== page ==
On November 10, 2019, I saw on my cell phone, while browsing social networks, the centennial presence of Ponchos Rojos who were armed and running through the streets of El Alto (a region of the Bolivian antiplane from which one descends to the capital, La Paz), who moved quickly and chanted in the formation of war. I then remembered events from the past, from 1995, that moved me to that mountainous region of Alto Peru.
In 1995, I taught a week-long course in the main hall of the old, public and century-old University of San Andrés to some 700 enthusiastic students on the Four Essays of Karl Marx’s The Capital. On the third day of the conferences, the rector and the University Council awarded me an honorary doctorate from the University.
In addition, the students informed me that a young revolutionary, the partner of a Mexican colleague, was imprisoned and I went to visit him for solidarity. Years later, the prisoner thanked me in a public act for my gesture of solidarity, and this young revolutionary, without my knowing it, was none other than Vice President Álvaro García Linera, a great intellectual and politician.
But thirdly, thanks to Dr. Juan José Bautista, a Bolivian colleague, I was invited to give presentations on Liberation Policy to a group of Aymara Indians in El Alto de La Paz. I remember the welcome and the dialogue with those hardened comrades. At the end of the events, and in view of the unexpected offer, I was told that they had decided to invite me, taking into account the content of my presentations, to be part of the Ponchos Rojos community. At that moment I noticed that everyone was wearing these “ponchos”, a garment typical of the Andes of the millenary custom with which the native peoples and the gauchos defend themselves from the cold. I was then invested with this high dignity. It was a great honor for me, and I remember expressing: “This poncho is more important than a doctorate at Harvard”, and I repeat it even today thinking that in October 2019 I was awarded the honor of being a member of the American Academy of Arts and Sciences which was founded in 1780.
The truth is that these Ponchos Rojos have been set in motion. This is one of the first signs of an uprising of the Bolivian people before the minority violence that tries to cover the sun with a finger, violently racist, and evangelical fundamentalists (as the right-wing Catholics in Chile were with A. Pinochet) that wield crucifixes (as we have seen on the front page of La Jornada of November 11) before representatives of the indigenous peoples. That scene reminds us of Franz Hinkelammert’s work, The Ideological Weapons of Death, whose theme is the use of an ideology, employed by the right-wing Catholics in Chile, who massacred the Chilean people. How can the bible or the crucifix be used to spill the blood of the original peoples, shouting: “We will take Pacha Mama out of public places and replace her with the Bible”?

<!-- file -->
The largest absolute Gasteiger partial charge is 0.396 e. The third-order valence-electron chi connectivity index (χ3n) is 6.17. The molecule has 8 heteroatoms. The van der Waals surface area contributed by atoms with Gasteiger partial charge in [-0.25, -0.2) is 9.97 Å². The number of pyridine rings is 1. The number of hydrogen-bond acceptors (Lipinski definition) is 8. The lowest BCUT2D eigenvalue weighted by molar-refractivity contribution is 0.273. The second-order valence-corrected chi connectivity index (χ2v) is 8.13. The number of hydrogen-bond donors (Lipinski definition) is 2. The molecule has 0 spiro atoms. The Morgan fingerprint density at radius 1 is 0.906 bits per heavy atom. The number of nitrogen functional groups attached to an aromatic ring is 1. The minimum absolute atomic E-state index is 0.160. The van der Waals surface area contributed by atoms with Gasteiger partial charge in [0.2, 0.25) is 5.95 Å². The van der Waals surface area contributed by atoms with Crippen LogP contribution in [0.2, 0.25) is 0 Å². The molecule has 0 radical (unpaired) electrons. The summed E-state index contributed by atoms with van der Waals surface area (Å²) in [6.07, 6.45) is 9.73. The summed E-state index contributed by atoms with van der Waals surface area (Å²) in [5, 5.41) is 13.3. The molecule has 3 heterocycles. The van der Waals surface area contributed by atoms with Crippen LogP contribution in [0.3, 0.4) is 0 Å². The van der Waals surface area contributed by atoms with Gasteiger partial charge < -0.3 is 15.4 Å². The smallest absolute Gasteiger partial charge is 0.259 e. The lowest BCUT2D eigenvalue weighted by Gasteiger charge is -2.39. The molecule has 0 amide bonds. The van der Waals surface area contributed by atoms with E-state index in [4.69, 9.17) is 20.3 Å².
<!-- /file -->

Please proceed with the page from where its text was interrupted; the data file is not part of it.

They are pro-American fundamentalists now, formerly Eurocentric Catholic fundamentalists. Both have deformed and inverted the Christianity of the first centuries, of a Messiah who declared “blessed are the poor”, and who was judged by the empire of the day (Roman) contrary to the law, raising the people against the order, for which the torture of the cross (the “electric chair” of that time) was a punishment. The Cross (wielded by the policeman in the photo of La Jornada) is the sign of the death of that master (Rabbi) who fought for the poor in the face of Roman oppression. On the cross the poor Bolivian people are crucified. The leadership of governments like Evo Morales improved their living conditions, which means that they are no longer as poor as before. But the right wing (which inverts the meaning of Christianity) is turning to that Messiah (Cristós) who was crucified by the Empire for mobilizing the poor, as a weapon to kill the poor, the victims, the Aymara, the “cholas” (women) humiliating them. This is how Christianity starts to walk with its head, inverting the wisdom of the peoples in the name of a right-wing fascist ideology, and fundamentalist Christianity in Latin America (as there are also Islamic or Jewish fundamentalisms).
A theory of Latin American liberation reverses investment and puts commitment first in favour of the poor. But it is considered subversive in Bolivia.
I can only rejoice that my comrades Ponchos Rojos have taken action, as the vanguard of the awakening of the millenary Aymara, Quechua and Amazonian Bolivian people; events will have to be followed with care, since at the end of the twentieth century they moved from their origins towards our history and it seems that they will do so again in the face of racist, macho minorities, formed by North American schools (both religious and military) that turn their backs on the suffering of the people and are determined to dominate them again.
Meanwhile, Evo Morales is welcomed by the generous and courageous will of the Mexican people who are beginning to exercise a new leadership role among Latin American nations in view of their Second Emancipation, to which the Fourth Transformation is heading, not from Spain or Portugal, but from the United States, as was suggested by José Martí and José Carlos Mariátegui.
(1) I was invested with Red Poncho in La Paz, Bolivia, in 1995.
Translation by Internationalist 360º
Thousands of Bolivians from different cities of the country mobilized in La Paz to show their rejection of the coup d’état against the government of Evo Morales, the police repression, the silence of the media in the face of this situation and the serious acts of racism and xenophobia. teleSUR.